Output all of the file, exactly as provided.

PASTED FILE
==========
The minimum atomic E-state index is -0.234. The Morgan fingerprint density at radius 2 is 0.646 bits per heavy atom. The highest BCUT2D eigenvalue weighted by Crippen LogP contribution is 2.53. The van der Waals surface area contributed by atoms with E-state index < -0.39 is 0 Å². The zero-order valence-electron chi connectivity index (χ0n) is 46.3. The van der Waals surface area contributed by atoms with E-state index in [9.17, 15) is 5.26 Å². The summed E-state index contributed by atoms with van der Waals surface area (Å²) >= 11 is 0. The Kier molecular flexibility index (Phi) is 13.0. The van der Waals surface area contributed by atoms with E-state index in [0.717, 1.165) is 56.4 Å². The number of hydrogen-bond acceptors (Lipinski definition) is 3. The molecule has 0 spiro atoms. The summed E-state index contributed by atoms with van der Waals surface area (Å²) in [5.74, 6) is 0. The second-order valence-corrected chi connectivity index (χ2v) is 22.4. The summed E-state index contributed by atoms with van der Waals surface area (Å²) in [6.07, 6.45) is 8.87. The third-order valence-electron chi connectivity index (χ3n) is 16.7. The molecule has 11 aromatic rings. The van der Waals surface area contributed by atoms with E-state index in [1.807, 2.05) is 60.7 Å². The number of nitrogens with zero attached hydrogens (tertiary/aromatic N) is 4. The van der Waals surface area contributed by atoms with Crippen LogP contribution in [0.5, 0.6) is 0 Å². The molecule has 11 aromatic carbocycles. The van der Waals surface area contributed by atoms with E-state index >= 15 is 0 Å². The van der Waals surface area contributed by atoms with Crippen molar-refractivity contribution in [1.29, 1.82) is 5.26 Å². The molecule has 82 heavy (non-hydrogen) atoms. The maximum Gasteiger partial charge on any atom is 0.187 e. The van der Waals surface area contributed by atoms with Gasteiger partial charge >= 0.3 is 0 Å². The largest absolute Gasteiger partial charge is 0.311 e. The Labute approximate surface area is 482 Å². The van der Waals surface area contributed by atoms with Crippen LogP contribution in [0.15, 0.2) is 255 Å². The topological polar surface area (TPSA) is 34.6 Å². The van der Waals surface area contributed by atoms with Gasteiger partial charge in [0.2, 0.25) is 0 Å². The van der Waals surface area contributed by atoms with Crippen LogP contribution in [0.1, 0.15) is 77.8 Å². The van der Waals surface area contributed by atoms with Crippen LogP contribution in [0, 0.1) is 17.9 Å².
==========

The minimum atomic E-state index is -0.234. The Morgan fingerprint density at radius 2 is 0.646 bits per heavy atom. The highest BCUT2D eigenvalue weighted by Crippen LogP contribution is 2.53. The van der Waals surface area contributed by atoms with E-state index < -0.39 is 0 Å². The zero-order valence-electron chi connectivity index (χ0n) is 46.3. The van der Waals surface area contributed by atoms with E-state index in [9.17, 15) is 5.26 Å². The summed E-state index contributed by atoms with van der Waals surface area (Å²) >= 11 is 0. The Kier molecular flexibility index (Phi) is 13.0. The van der Waals surface area contributed by atoms with E-state index in [0.717, 1.165) is 56.4 Å². The number of hydrogen-bond acceptors (Lipinski definition) is 3. The molecule has 0 spiro atoms. The summed E-state index contributed by atoms with van der Waals surface area (Å²) in [5.74, 6) is 0. The second-order valence-corrected chi connectivity index (χ2v) is 22.4. The summed E-state index contributed by atoms with van der Waals surface area (Å²) in [6.07, 6.45) is 8.87. The third-order valence-electron chi connectivity index (χ3n) is 16.7. The molecule has 11 aromatic rings. The van der Waals surface area contributed by atoms with E-state index in [1.807, 2.05) is 60.7 Å². The number of nitrogens with zero attached hydrogens (tertiary/aromatic N) is 4. The van der Waals surface area contributed by atoms with Crippen LogP contribution in [0.5, 0.6) is 0 Å². The molecule has 11 aromatic carbocycles. The van der Waals surface area contributed by atoms with E-state index >= 15 is 0 Å². The van der Waals surface area contributed by atoms with Crippen molar-refractivity contribution in [1.29, 1.82) is 5.26 Å². The molecule has 82 heavy (non-hydrogen) atoms. The maximum Gasteiger partial charge on any atom is 0.187 e. The van der Waals surface area contributed by atoms with Gasteiger partial charge >= 0.3 is 0 Å². The largest absolute Gasteiger partial charge is 0.311 e. The Labute approximate surface area is 482 Å². The van der Waals surface area contributed by atoms with Crippen LogP contribution in [0.15, 0.2) is 255 Å². The topological polar surface area (TPSA) is 34.6 Å². The van der Waals surface area contributed by atoms with Gasteiger partial charge in [0.2, 0.25) is 0 Å². The van der Waals surface area contributed by atoms with Crippen LogP contribution in [0.1, 0.15) is 77.8 Å². The van der Waals surface area contributed by atoms with Crippen LogP contribution in [0, 0.1) is 17.9 Å².